A specific advantage of the cohort in our study is the analysis of consecutive at-risk patients, allowing a direct and clinically meaningful comparison of performance. In addition, the used extended systematic and targeted biopsies provide a much better assessment than standard sampling schemes having a sensitivity of up to 97% for sPC compared with radical prostatectomy (RP) [15]. In comparison, pure RP cohorts would introduce bias excluding many men that received MRI-guided biopsies but did not undergo RP; thus, the selected reference standard of extended systematic and targeted biopsies is of high quality for complete assessment of the population.

There are limitations to our study. The developed U-Net in its current form is applicable only to data from our main institutional MRI system. While it is desirable to develop more general AI systems in the future, the current system is expected to maximize the utility of deep learning at current still limited cohort sizes by avoiding added heterogeneity of multi-scanner cohorts which would require more data for equally successful machine learning. In the future, we plan to apply the developed U-Net in a prospective setting at our institution and to perform transfer learning on multi-centric data to expand its domain.

In conclusion, this study provides the first simulated clinical deployment of a previously validated AI system for fully automatic prostate MRI assessment. By simulating regular quality assurance cycles, we find that the system performance is stable for PI-RADS ≥ 4 decisions, while slowly changing clinical PI-RADS ≥ 3 assessment can be addressed by a newly proposed threshold adjustment scheme. Observed fluctuations may be an indication that deep learning can address inter-observer variability of PI-RADS or indicate the detachment of U-Net from the ongoing clinical quality assurance cycle with U-Net being re-attached by the proposed dynamic adjustment scheme. Co-occurrent detection by U-Net and radiologists increased the probability of finding sPC. U-Net confirms itself as a powerful tool to extract a diagnostic assessment from prostate MRI and its performance motivates evaluation in a prospective setting.



Apparent diffusion coefficient


Dynamic contrast-enhanced (DCE) MRI


International Society of Urological Pathology


Normal-appearing prostate tissue


Negative predictive value


Prostate Imaging Reporting and Data System


Positive predictive value


Prostate-specific antigen


Receiver operating characteristics


Radical prostatectomy


Clinically significant prostate cancer




U-Net probability thresholds


Volume of interest


  1. Ahmed HU, El-Shater Bosaily A, Brown LC et al (2017) Diagnostic accuracy of multi-parametric MRI and TRUS biopsy in prostate cancer (PROMIS): a paired validating confirmatory study. Lancet 389:815–822

    Article  Google Scholar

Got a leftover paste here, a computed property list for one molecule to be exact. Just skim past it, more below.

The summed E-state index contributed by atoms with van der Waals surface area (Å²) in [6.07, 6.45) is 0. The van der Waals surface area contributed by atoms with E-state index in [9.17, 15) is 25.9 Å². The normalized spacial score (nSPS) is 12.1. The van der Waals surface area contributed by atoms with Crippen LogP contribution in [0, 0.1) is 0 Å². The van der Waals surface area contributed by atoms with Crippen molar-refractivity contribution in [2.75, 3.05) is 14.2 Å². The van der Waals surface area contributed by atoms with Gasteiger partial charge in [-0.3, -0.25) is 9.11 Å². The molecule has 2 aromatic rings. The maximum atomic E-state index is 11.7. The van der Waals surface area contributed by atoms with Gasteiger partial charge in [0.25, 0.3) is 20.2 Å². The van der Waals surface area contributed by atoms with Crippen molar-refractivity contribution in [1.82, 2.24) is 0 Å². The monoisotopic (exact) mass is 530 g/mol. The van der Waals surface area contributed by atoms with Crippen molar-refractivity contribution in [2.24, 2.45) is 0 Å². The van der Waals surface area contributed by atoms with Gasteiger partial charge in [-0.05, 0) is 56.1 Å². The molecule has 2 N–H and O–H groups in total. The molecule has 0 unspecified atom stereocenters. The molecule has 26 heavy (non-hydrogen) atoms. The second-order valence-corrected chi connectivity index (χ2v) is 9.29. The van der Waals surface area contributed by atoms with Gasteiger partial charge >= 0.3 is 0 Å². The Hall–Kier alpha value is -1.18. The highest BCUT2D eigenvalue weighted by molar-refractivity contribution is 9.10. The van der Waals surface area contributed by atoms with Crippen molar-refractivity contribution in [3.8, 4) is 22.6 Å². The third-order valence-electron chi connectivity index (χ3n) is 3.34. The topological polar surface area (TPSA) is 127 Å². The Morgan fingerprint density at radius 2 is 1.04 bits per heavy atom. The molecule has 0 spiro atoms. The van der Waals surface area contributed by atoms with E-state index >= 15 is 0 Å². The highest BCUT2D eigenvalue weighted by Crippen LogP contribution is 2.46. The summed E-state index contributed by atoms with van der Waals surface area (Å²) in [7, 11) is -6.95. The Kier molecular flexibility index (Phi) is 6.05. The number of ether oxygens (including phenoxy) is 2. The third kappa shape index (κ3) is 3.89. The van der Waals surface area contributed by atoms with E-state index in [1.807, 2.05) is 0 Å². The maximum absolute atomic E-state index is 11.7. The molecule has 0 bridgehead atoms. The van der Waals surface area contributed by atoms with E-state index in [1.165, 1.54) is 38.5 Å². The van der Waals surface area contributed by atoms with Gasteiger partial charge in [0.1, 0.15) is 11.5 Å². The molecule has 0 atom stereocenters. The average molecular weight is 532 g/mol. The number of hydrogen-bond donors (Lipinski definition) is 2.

2. Drost FJH, Osses DF, Nieboer D et al (2019) Prostate MRI, with or without MRI-targeted biopsy, and systematic biopsy for detecting prostate cancer. Cochrane Database Syst Rev 4(4):CD012663

  3. Kasivisvanathan V, Rannikko AS, Borghi M et al (2018) MRI-targeted or standard biopsy for prostate-cancer diagnosis. N Engl J Med 378:1767–1777

    Article  Google Scholar 

  4. Rouviere O, Puech P, Renard-Penna R et al (2019) Use of prostate systematic and targeted biopsy on the basis of multiparametric MRI in biopsy-naive patients (MRI-FIRST): a prospective, multicentre, paired diagnostic study. Lancet Oncol 20:100–109

    Article  Google Scholar 

  5. van der Leest M, Cornel E, Israel B et al (2019) Head-to-head comparison of transrectal ultrasound-guided prostate biopsy versus multiparametric prostate resonance imaging with subsequent magnetic resonance-guided biopsy in biopsy-naive men with elevated prostate-specific antigen: a large prospective multicenter clinical study. Eur Urol 75:570–578

    Article  Google Scholar 

  6. Turkbey B, Rosenkrantz AB, Haider MA et al (2019) Prostate Imaging Reporting and Data System Version 2.1: 2019 Update of prostate imaging reporting and data system version 2. Eur Urol 76:340–351

    Article  Google Scholar 

  7. Padhani AR, Turkbey B (2019) Detecting prostate Cancer with deep learning for MRI: a small step forward. Radiology 293:618–619

    Article  Google Scholar 

  8. Rosenkrantz AB, Ginocchio LA, Cornfeld D et al (2016) Interobserver reproducibility of the PI-RADS Version 2 Lexicon: a multicenter study of six experienced prostate radiologists. Radiology 280:793–804

    Article  Google Scholar 

  9. Smith CP, Harmon SA, Barrett T et al (2019) Intra- and interreader reproducibility of PI-RADSv2: a multireader study. J Magn Reson Imaging 49:1694–1703

    Article  Google Scholar 

  10. Ronneberger O, Fischer P, Brox T (2015) U-Net: convolutional networks for biomedical image segmentation. International Conference on Medical Image Computing and Computer-Assisted Intervention. Springer, pp 234–241

  11. Schelb P, Kohl S, Radtke JP et al (2019) Classification of cancer at prostate MRI: deep learning versus clinical PI-RADS assessment. Radiology 293:607–617

    Article  Google Scholar 

  12. Egevad L, Delahunt B, Srigley JR, Samaratunga H (2016) International Society of Urological Pathology (ISUP) grading of prostate cancer - an ISUP consensus on contemporary grading. APMIS 124:433–435

    Article  Google Scholar 

  13. Bonekamp D, Kohl S, Wiesenfarth M et al (2018) Radiomic machine learning for characterization of prostate lesions with MRI: comparison to ADC values. Radiology 289:128–137